Masks help to raise awareness

The Baltimore Sun

Masks were the center of attention at the annual fundraiser for the National Alliance on Mental Illness.

Sure, there were some great ones on the faces of several guests at the party at the American Visionary Art Museum, but the masks that had everyone talking were those on display, as part of NAMI's "Many Faces of Mental Illness Mask Project."

These masks were created by artists, business people, health providers and other members of the community to show their thoughts about mental illness.

"I love looking at the masks because they're such a powerful statement of what a mentally ill person feels like," said Linda Fauntleroy, hotline services director for Baltimore Crisis Response.

"A lot of people are blown away by the mask display," said NAMI board chair Derek Savage. "I don't think they've thought about mental illness and its effect on the people involved. This gives you better insight, a better understanding."

The exhibit provided plenty to talk about.

Guests examined the artwork while sipping cocktails and catching up with friends, while party co-chairs Barty Carr and Pamela Pasqualini kept the festivities running smoothly. The crowd was a mix of NAMI supporters and mental health and public safety professionals, now having a chance to catch up outside of work and enjoy the night off.

Faces in the crowd included Sheppard Pratt president Steve Sharfstein and his wife, Margaret; University of Maryland psychiatry chair Dr. Anthony Lehman; UM psychiatry professor Dr. Lisa Dixon; Baltimore Behavioral Health vice president Terry Brown; Howard County public school teacher and speech pathologist Sharon Allen; Baltimore attorney Neil Hoffberg and wife Bev; former NASDAQ president Alfred Berkeley and wife Muriel; Towson University professor Charles Schmitz; Maryland Humanities Council program officer Judy Dobbs; and former WMAR-TV anchors Jack Bowden and Susan White-Bowden.

A Drink With Chuck Tildon

Honoring ancestors, and trying not to trip

Chuck Tildon, 44, comes from a well-known Baltimore family. His father, Charles G. Tildon Jr., is a retired president of Baltimore City Community College. His late uncle, Dr. J. Tyson Tildon, was an associate dean at the University of Maryland School of Medicine. Chuck Tildon serves on several boards, including CollegeBound Foundation and First Tee of Baltimore. For six years, he has been vice president of marketing and communications for United Way of Central Maryland. He lives in Mount Washington with wife Maria, daughter Drew, 13, son Kyle, 10, and chocolate Lab, Ralph, 8 months.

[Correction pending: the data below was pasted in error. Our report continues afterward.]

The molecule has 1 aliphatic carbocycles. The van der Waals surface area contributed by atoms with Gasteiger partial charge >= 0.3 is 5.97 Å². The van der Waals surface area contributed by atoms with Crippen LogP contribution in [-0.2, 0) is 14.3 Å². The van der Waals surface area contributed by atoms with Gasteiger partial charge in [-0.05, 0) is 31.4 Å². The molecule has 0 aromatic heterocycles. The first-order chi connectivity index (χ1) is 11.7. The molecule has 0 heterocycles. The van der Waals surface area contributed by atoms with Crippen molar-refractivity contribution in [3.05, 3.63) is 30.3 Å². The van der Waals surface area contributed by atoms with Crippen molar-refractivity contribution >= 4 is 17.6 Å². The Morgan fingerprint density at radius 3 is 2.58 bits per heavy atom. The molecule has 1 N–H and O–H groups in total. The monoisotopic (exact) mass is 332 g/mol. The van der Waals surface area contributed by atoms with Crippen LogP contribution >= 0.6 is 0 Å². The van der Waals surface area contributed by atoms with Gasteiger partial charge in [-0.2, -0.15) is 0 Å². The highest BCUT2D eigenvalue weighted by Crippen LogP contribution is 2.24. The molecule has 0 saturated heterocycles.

Do you ever get tired of being recognized for who [your father and uncle] are and were?

No. Particularly now that my uncle has passed away and my father is 80. When I'm recognized for my last name, I'm very proud and honored. ... It's a very daunting legacy. My father was my hero. My uncle was my mentor. Every day I think about how to honor what they've left me. ... It worked in my favor growing up as an African-American in Baltimore in the '70s. That [recognition] helped me cut through red tape I might not have been able to do otherwise.

What has most surprised you about your own life?

I thoroughly underestimated the overwhelming responsibility of being a parent. Every step we take is a step that our kids are watching. And when you walk as a matter of habit, sometimes you trip. You can't afford to do that as a parent.

You and your wife were college sweethearts. That's a long time to be together and happy. What's your secret?

I picked the right woman. ... It all comes down to chemistry and diligence. We are very much alike in the things that are most important. And we're different in ways that keep us interested in each other. ... She is my heart and soul.

What are some of your main interests?

I love to cook. ... I make the best rigatoni with meatballs and sausage. ... And baseball. I'm living vicariously through my son right now, who is a Little League star.

Any guilty pleasures?

The dog walker. Somebody comes in every day to take Ralph for a walk. I feel really guilty about it because it feels like it's an extravagance.

How about hidden talents?

I am an incredible parallel parker.

Do you have any obsessions -- things you absolutely love, or absolutely hate?

I absolutely cannot tolerate racism. And when I see it blatantly, I can't contain myself.

What do you do?

I almost always challenge it. Sometimes that's not always the smartest thing to do because, depending on the situation, it could be dangerous.

What are your strengths and weaknesses?

They're both the same thing -- my ability to give the benefit of the doubt. It's a strength because it allows me to see and appreciate both sides of an issue. And it's a weakness because that can be mistaken for gullibility.

Would Maria agree with you on that?

This is the only time in this interview I'm going to say "no comment."

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